By that time Turnbull had become a significant investor in internet service provider Ozemail, which was trying to encourage ordinary Australians to sign up for internet accounts by offering start-up disks that allowed people four hours’ free trial. Turnbull arranged for thousands of the disks to find their way to his publisher with the hope that they would then wend their way into schools and libraries, and seed demand among the then internet-illiterate hordes of Australia.
Slattery could barely shift them in the early 1990s. Her book reps were returning saying that no-one really seemed to want the disks, or was interested in the internet.
In less than a decade however the world shifted on its axis and demand for new technologies and the internet caught fire.
Along the way Slattery was introduced to Mitch Davis, who was at that stage handling strategy for Encyclopaedia Britannica. He was and is, she says someone “who could sell ice to the eskimos - he taught me a lot.”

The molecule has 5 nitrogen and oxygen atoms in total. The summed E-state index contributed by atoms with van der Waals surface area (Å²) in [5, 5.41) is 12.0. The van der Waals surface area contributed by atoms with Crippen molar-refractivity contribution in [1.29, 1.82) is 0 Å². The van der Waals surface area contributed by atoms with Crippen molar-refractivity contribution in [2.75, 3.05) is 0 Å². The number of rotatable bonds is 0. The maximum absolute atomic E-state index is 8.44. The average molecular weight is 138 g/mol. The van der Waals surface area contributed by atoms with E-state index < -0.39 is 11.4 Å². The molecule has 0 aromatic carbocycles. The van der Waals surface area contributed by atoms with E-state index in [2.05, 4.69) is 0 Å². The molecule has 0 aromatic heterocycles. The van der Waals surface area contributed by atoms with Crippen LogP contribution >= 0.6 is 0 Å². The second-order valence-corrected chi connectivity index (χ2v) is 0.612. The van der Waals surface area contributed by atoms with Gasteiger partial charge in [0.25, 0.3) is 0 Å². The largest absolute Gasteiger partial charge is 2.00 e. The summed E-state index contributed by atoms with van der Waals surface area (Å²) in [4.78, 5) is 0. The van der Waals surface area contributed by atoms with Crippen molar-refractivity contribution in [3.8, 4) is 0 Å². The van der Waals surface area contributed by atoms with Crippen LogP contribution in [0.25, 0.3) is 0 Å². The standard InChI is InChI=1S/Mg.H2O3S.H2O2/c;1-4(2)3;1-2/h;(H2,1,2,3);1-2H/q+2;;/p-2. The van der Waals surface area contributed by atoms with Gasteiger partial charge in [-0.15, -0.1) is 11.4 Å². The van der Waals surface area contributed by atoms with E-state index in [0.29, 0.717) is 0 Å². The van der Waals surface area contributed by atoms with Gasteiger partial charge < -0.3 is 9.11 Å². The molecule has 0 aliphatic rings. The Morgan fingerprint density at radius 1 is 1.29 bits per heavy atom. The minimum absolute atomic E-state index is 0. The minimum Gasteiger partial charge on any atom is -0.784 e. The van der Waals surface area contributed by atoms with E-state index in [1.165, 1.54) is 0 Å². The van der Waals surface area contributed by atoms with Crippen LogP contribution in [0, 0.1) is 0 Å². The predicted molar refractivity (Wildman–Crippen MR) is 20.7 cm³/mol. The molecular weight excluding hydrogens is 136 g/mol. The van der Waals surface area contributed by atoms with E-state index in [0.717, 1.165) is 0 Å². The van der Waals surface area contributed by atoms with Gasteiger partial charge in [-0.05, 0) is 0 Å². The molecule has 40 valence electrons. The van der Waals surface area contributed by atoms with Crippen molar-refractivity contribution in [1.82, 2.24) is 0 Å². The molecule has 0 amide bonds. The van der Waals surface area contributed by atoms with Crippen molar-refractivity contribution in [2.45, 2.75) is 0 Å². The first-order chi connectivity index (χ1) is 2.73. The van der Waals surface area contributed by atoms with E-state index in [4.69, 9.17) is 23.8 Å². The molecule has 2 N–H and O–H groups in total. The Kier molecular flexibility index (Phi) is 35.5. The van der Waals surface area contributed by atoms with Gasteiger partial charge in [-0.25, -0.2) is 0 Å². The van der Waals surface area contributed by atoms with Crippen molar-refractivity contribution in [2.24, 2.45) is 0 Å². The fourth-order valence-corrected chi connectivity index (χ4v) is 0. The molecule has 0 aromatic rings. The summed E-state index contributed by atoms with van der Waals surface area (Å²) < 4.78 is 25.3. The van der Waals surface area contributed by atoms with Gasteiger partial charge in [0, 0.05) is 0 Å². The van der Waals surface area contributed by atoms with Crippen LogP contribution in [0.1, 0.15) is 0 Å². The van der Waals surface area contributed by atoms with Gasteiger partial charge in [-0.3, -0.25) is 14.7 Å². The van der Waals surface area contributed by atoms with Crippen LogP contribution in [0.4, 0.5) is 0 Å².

Slattery and Davis worked together on a series of models for how Britannica could survive and prosper. At the time it made sense and Britannica liked the models, but as Slattery candidly acknowledges they never saw Wikipedia coming.
Davis went off to the US with Britannica, leaving Slattery to run with some other projects including writing reports about technology and the still nascent internet sector. (Davis meanwhile went on to establish Massive, the company that developed the technology allowing advertisers to insert products into computer games – a business that sold to Microsoft for a reported $US400 million).
“I was getting paid to know stuff about what was happening. It was about talking to people, asking what people were doing,” says Slattery. Eventually she secured a deal to produce a weekly newsletter, the foundations of The Watch which survives today - condensing the week’s big news into bite-sized chunks that offered insight and value to stockbrokers.